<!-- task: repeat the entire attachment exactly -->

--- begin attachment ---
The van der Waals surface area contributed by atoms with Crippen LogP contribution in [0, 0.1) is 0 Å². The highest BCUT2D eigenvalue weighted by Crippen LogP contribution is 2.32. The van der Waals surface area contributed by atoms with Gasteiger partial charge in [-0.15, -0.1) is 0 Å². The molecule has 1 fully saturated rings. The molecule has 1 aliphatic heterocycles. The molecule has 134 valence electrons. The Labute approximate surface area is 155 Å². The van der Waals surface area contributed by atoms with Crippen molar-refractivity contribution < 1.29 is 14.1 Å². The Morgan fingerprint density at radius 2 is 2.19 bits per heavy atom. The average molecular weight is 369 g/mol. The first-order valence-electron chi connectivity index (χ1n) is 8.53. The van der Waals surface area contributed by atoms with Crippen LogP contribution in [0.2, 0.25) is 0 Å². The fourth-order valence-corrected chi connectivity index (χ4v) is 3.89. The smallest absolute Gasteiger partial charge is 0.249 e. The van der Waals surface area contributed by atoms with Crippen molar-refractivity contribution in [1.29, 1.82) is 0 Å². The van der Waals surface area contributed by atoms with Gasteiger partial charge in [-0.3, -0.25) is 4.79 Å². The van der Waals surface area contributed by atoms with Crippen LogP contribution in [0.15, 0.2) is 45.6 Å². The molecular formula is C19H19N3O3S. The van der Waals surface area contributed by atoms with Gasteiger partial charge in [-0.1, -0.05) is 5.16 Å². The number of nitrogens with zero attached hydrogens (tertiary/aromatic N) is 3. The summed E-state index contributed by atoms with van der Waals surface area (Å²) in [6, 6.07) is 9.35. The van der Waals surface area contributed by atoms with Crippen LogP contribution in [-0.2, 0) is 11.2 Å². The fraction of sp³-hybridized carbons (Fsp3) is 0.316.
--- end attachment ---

The van der Waals surface area contributed by atoms with Crippen LogP contribution in [0, 0.1) is 0 Å². The highest BCUT2D eigenvalue weighted by Crippen LogP contribution is 2.32. The van der Waals surface area contributed by atoms with Gasteiger partial charge in [-0.15, -0.1) is 0 Å². The molecule has 1 fully saturated rings. The molecule has 1 aliphatic heterocycles. The molecule has 134 valence electrons. The Labute approximate surface area is 155 Å². The van der Waals surface area contributed by atoms with Crippen molar-refractivity contribution < 1.29 is 14.1 Å². The Morgan fingerprint density at radius 2 is 2.19 bits per heavy atom. The average molecular weight is 369 g/mol. The first-order valence-electron chi connectivity index (χ1n) is 8.53. The van der Waals surface area contributed by atoms with Crippen LogP contribution in [0.2, 0.25) is 0 Å². The fourth-order valence-corrected chi connectivity index (χ4v) is 3.89. The smallest absolute Gasteiger partial charge is 0.249 e. The van der Waals surface area contributed by atoms with Crippen molar-refractivity contribution in [1.29, 1.82) is 0 Å². The van der Waals surface area contributed by atoms with Gasteiger partial charge in [-0.3, -0.25) is 4.79 Å². The van der Waals surface area contributed by atoms with Crippen LogP contribution in [0.15, 0.2) is 45.6 Å². The molecular formula is C19H19N3O3S. The van der Waals surface area contributed by atoms with Gasteiger partial charge in [-0.1, -0.05) is 5.16 Å². The number of nitrogens with zero attached hydrogens (tertiary/aromatic N) is 3. The summed E-state index contributed by atoms with van der Waals surface area (Å²) in [6, 6.07) is 9.35. The van der Waals surface area contributed by atoms with Crippen LogP contribution in [-0.2, 0) is 11.2 Å². The fraction of sp³-hybridized carbons (Fsp3) is 0.316.